From there, Return of the Jedi is an incontestably mangled affair, a mélange of spastic ascents and equally cavernous descents, a cinematic induction of whiplash. Again, there are some evocative images, but almost all of them are mutually exclusive to any moment featuring a human being. (This inability to couple its eye-candy to human consequences, of course, is what we’re supposed to say about the prequels, but it’s all over Return of the Jedi). That is until the final half-hour or so, when the film’s competing strands coalesce and induce a minor slice of pop-cinema mastery. No one likes the Ewoks, but the portion of the film which houses the cotton-candy-robo-bears is far more than an Ewok-delivery-vessel. A tripartite conclusion in the finest Star Wars tradition, land, space, and personal battles are intercut with a sublime mastery of cinema’s temporal qualities. Each mini-narrative stokes the fire of the others and comments on the minor achievements contained in each as they all mushroom into a coup de cinema.
The concluding ground battle on the fourth moon of Endor (not Endor itself, I am told) is a treat itself, all lush verdant greens spoiled by violent browns and the only film of the original three where Lucas marshals his provocative but also circumspect desire to vitalize the tactics of the Viet Cong fighting against an imperial US. Admittedly, although the political jerk seems in good faith, Lucas does so by caricaturizing the Viet Cong as robot bears, which is … a way you can go with your film I suppose. But the climax between Luke and his (we learn, in Empire) father Anakin aka Darth Vader is positively monumental, the apex of the original trilogy as the two are teased, taunted, and tested by Vader’s (former?) master Emperor Palpatine in an infernal, hellishly cold inner-sanctum of nebulous darkness. It’s a tremulous, calculating conclusion playing out in assaultive patches of empty space and gifted with an extreme awareness of the series’ essentially Shakespearean aura for proto-mythic drama. This particular climax is not only visually fulfilling but emotionally demanding. It boasts a cold, almost reptilian darkness and a diabolically elegant visual cruelty, but it eventually concludes with a modern reverberation of the cinematic Frankenstein’s monster when Vader does turn on his master and carry him to the grave in a final, crippling return of human empathy.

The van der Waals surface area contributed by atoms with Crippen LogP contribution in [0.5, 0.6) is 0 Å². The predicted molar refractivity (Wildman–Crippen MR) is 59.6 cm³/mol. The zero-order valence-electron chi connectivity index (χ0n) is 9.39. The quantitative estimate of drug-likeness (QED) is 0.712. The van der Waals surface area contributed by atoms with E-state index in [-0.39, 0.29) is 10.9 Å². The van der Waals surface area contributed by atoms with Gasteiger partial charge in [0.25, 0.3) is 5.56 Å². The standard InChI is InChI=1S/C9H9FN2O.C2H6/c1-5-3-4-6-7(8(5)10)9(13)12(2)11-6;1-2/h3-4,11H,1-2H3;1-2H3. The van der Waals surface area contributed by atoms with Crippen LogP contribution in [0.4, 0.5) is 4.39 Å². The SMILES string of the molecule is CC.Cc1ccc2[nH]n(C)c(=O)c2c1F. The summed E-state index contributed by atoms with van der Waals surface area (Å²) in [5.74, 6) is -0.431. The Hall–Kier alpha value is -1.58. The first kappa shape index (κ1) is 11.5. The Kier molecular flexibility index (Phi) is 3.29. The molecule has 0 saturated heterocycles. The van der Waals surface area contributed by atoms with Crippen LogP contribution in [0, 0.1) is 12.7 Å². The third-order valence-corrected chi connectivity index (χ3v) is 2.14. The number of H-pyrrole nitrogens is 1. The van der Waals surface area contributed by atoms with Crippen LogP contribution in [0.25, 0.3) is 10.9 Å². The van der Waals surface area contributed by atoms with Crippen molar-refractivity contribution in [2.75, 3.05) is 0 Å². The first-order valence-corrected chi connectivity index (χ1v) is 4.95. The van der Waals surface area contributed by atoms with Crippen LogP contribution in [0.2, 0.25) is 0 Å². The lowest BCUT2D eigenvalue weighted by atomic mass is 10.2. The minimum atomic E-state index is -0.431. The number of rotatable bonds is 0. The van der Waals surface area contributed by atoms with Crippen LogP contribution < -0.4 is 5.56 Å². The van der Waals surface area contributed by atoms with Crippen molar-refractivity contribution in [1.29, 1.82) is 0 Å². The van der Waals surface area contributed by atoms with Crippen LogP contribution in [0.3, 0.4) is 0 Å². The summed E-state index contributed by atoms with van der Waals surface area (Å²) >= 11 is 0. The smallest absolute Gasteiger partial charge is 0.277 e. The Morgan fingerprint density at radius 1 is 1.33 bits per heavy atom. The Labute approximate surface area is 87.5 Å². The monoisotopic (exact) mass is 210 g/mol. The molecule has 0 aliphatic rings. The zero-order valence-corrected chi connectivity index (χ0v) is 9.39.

Even still, the finest half-hour in the entire film series is nearly spoiled by a cruel, incredibly sloppy resolution to the trilogy’s romantic triangle when Leia just dismisses all of the supple, pointed sexual tension in the earlier films (too uncomfortable for Star Wars, apparently?) with a single line of dialogue to Han about Luke being her brother. That doesn’t actually, or shouldn’t actually, negate the obvious desires between Luke and Leia percolating in the first two films, but the film is colossally timid here, refusing to tackle the retroactively-uncomfortable themes it naturally but unwillingly introduces. So it’s give-and-take, if you catch my drift. The film’s highs match and possibly even surpass the exorbitant splendor of the prior film in the franchise, but the lows? I’ve heard tell from other critics that the bit where C3PO explains Star Wars and The Empire Strikes Back to the Ewoks is a cute if obvious meta-textual moment where Lucas lays bare the belief that we should be able to understand the events of any film even if we cannot understand the audio language which conveys them. Do I buy this joyous self-reflection of cinema itself? Insofar as it rings true, it is only because this particular sequence, wonderful if ham-fisted in Star Wars’ most traditional fashion, actually earns the compliment Lucas is paying to himself. But if this sequence does convince us, it may only be this sequence and a handful of others. In that sense, Lucas may be speaking to his ability to paternalistically sway us with his avuncular ways, to sell the comfort of snake oil in spite of his failings. Hats off to him, but in light of some of Return’s failures, his statement is not merely a welcoming, warming blanket. It cannot but sidle into that most central quality of the Hollywood blockbuster machine, the very idiom Star Wars birthed in the womb: the storytelling sequence, like much of blockbuster cinema, is a gross display of hubris.